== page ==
OREGON HOSPITALS GETTING CROWDED: The number of COVID patients in Oregon hospitals as well as in intensive care units has risen sharply in two weeks' time. On Nov. 9, there were 269 COVID patients in Oregon's hospitals. On Nov. 24 that number was 474. In that same span, patients in Oregon ICUs more than doubled, from 55 to 113. And on Nov. 24, Oregon reported a record number of deaths: 21 in one day. Oregon physicians issued an open letter to state residents on the eve of Thanksgiving, warning people to self-isolate. "Any promotion of in-person social gatherings outside of our households or 'bubbles' is dangerous and irresponsible," says the letter signed by 800 Oregon doctors, including Dr. Paul Lewis, an infection disease expert. "If the spread of COVID-19 does not slow and reverse, we will not be able to provide the best care for anyone whether they need a ventilator for COVID-19, chemotherapy for cancer, or a safe place to deliver a baby."

STATE SENATOR TO BE NAMED IN DISCRIMINATION LAWSUIT: Two Portland lawyers say they intend to file a civil lawsuit against Oregon state Sen. Rob Wagner (D-Lake Oswego), former chair of the Lake Oswego School Board, alleging school officials failed to investigate an LO student's claims of racial discrimination. Attorneys for the plaintiff, who is unnamed because of their status as a minor, filed documents in Multnomah County Circuit Court on Nov. 24 initiating the process for a civil complaint against the Lake Oswego School District. The student is represented by Portland attorneys Michael Fuller and Kim Sordyl. Upon switching to the district, the student was regularly bullied for their hair and subjected to racist slurs, including the n-word, according to a press release issued Tuesday. The attorneys say the student's parents sought a resolution for years, and in May 2020, the school board, under the leadership of Wagner, approved the student's request to "double up" on distance learning to graduate a year early. But the school board did not initiate an investigation into the student's claims or provide the student additional support, the attorneys say. "The officials failed to follow the laws already in place regarding racism in schools, hazing in schools [and] retaliation," the attorneys wrote in a statement Tuesday. "My understanding is the district is taking the allegation seriously, and I would refer all other questions about the lawsuit to the district," Wagner told WW. "I couldn't be more proud of having had the opportunity to serve my community of Lake Oswego. I don't know the individual, and I don't know the context behind the suit."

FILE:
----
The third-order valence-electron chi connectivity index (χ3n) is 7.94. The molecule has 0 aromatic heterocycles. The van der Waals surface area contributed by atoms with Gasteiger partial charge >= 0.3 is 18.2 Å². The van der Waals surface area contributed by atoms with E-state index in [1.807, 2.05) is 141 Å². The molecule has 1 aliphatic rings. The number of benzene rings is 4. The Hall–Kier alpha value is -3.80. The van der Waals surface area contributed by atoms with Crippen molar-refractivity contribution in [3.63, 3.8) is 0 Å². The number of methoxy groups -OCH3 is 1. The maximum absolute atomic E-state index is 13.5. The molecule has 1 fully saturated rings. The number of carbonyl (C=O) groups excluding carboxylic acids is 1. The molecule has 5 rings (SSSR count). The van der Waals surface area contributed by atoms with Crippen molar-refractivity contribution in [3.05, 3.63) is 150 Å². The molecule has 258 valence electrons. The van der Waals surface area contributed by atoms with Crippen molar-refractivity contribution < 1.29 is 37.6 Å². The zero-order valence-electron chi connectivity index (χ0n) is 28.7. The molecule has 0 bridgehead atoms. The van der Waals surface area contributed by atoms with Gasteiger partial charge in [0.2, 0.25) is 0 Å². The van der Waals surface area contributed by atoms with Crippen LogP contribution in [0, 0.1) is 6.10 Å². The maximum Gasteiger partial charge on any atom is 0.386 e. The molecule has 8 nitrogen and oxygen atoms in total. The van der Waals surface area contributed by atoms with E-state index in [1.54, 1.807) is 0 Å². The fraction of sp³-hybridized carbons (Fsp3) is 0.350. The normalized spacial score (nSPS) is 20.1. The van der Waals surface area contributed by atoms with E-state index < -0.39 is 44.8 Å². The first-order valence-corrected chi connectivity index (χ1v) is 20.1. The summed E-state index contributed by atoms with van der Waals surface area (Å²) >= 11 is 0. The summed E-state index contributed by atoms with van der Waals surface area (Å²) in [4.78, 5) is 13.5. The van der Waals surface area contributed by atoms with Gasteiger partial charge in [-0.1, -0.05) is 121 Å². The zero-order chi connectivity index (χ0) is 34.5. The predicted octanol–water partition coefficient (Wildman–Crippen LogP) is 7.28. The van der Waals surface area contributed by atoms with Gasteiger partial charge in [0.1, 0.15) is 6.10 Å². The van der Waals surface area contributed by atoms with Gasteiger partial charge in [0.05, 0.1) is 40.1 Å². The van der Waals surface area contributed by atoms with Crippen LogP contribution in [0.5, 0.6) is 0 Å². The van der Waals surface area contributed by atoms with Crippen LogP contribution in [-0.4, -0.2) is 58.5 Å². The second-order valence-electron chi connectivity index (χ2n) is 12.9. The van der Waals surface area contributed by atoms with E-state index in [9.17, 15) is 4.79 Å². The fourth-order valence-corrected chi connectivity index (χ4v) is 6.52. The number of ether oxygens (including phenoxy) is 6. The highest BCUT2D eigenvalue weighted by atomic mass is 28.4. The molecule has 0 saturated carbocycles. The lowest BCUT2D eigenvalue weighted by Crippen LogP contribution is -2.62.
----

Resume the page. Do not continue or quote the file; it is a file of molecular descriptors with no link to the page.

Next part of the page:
CAPITOL STAFFERS BEGIN UNION DRIVE: Legislative staffers at the Oregon Capitol are in the process of organizing a union. In a letter received by legislative leaders Nov. 12, the International Brotherhood of Electrical Workers Local 89 officially gave notice of the unionization effort. It's not clear what sparked the drive, and IBEW Local 89 did not comment by deadline. House Speaker Tina Kotek and Senate President Peter Courtney wrote a Nov. 16 memo to lawmakers, reminding them of the legal right of workers in Oregon to organize: "We remain committed, as always, to supporting the needs and interests of our amazing, dedicated legislative staff who enable us to do our work each and every day in Oregon."

LEFTISTS WANT TO RECALL MAYOR AND RYAN: Last week, mayoral runner-up Sarah Iannarone announced she was forming a political action committee aimed at "forwarding progressive solutions" on which she campaigned. This week, Portland lawyer Alan Kessler, a fervent Iannarone supporter, announced he's established another PAC, "Total Recall." That committee, Kessler says, will try to gather enough voter signatures to recall Mayor Ted Wheeler, who won reelection to a second term in November, and Commissioner Dan Ryan, who won a special election in August. Kessler and his allies took offense that Ryan joined Wheeler and Commissioner Amanda Fritz earlier this month in voting against Commissioner Jo Ann Hardesty's proposal for a midyear, $18 million cut to the Portland Police Bureau's budget. Oregon law says elected officials must serve six months of their current terms before being subject to recall. Then, a campaign has 90 days after filing the required paperwork to gather 35,925 signatures to put a recall on the ballot. "I voted for Dan Ryan because he led me to believe he was a staunch advocate for police reform," Kessler said in a statement. "After his refusal to vote for Commissioner Hardesty's budget reduction amendment, I feel betrayed. I want my vote back. I want an apology."

YOUR GENEROSITY SETS A RECORD: On Nov. 24, Give!Guide broke a house record by raising $1 million for Portland-area nonprofits quicker than in any other year in its history. Last year, that benchmark was reached Dec. 3, a full week further into the campaign. Give!Guide, organized by WW, aims to raise $5 million by Dec. 31, 2020, with all funds to be distributed to 174 participating nonprofits. Donate at giveguide.org.